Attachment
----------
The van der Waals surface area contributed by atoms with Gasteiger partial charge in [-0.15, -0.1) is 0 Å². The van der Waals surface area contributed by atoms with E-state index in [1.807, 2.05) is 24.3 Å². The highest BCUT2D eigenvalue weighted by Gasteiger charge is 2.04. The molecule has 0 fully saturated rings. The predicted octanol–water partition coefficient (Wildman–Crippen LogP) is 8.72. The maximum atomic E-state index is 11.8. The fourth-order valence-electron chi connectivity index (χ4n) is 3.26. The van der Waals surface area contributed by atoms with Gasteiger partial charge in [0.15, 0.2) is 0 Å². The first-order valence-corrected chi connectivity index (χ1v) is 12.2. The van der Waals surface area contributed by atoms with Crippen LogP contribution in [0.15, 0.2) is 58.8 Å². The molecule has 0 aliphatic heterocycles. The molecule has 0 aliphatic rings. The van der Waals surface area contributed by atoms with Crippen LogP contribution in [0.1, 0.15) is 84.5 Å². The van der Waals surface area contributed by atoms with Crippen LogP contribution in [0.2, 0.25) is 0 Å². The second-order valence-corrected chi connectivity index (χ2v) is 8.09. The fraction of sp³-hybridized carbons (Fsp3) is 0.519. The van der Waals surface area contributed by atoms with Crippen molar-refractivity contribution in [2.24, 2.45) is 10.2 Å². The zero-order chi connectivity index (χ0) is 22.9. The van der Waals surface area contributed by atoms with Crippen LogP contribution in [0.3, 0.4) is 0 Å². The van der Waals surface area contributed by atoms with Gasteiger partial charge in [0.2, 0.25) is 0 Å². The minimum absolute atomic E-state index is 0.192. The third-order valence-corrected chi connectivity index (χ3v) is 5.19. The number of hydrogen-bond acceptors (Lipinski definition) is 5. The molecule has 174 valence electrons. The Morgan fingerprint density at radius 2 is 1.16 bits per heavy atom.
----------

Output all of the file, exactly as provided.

The van der Waals surface area contributed by atoms with Gasteiger partial charge in [-0.15, -0.1) is 0 Å². The van der Waals surface area contributed by atoms with E-state index in [1.807, 2.05) is 24.3 Å². The highest BCUT2D eigenvalue weighted by Gasteiger charge is 2.04. The molecule has 0 fully saturated rings. The predicted octanol–water partition coefficient (Wildman–Crippen LogP) is 8.72. The maximum atomic E-state index is 11.8. The fourth-order valence-electron chi connectivity index (χ4n) is 3.26. The van der Waals surface area contributed by atoms with Gasteiger partial charge in [0.15, 0.2) is 0 Å². The first-order valence-corrected chi connectivity index (χ1v) is 12.2. The van der Waals surface area contributed by atoms with Crippen LogP contribution in [0.15, 0.2) is 58.8 Å². The molecule has 0 aliphatic heterocycles. The molecule has 0 aliphatic rings. The van der Waals surface area contributed by atoms with Crippen LogP contribution in [0.1, 0.15) is 84.5 Å². The van der Waals surface area contributed by atoms with Crippen LogP contribution in [0.2, 0.25) is 0 Å². The second-order valence-corrected chi connectivity index (χ2v) is 8.09. The fraction of sp³-hybridized carbons (Fsp3) is 0.519. The van der Waals surface area contributed by atoms with Crippen molar-refractivity contribution in [2.24, 2.45) is 10.2 Å². The zero-order chi connectivity index (χ0) is 22.9. The van der Waals surface area contributed by atoms with Crippen LogP contribution in [0.3, 0.4) is 0 Å². The van der Waals surface area contributed by atoms with Gasteiger partial charge in [0.2, 0.25) is 0 Å². The minimum absolute atomic E-state index is 0.192. The third-order valence-corrected chi connectivity index (χ3v) is 5.19. The number of hydrogen-bond acceptors (Lipinski definition) is 5. The molecule has 174 valence electrons. The Morgan fingerprint density at radius 2 is 1.16 bits per heavy atom.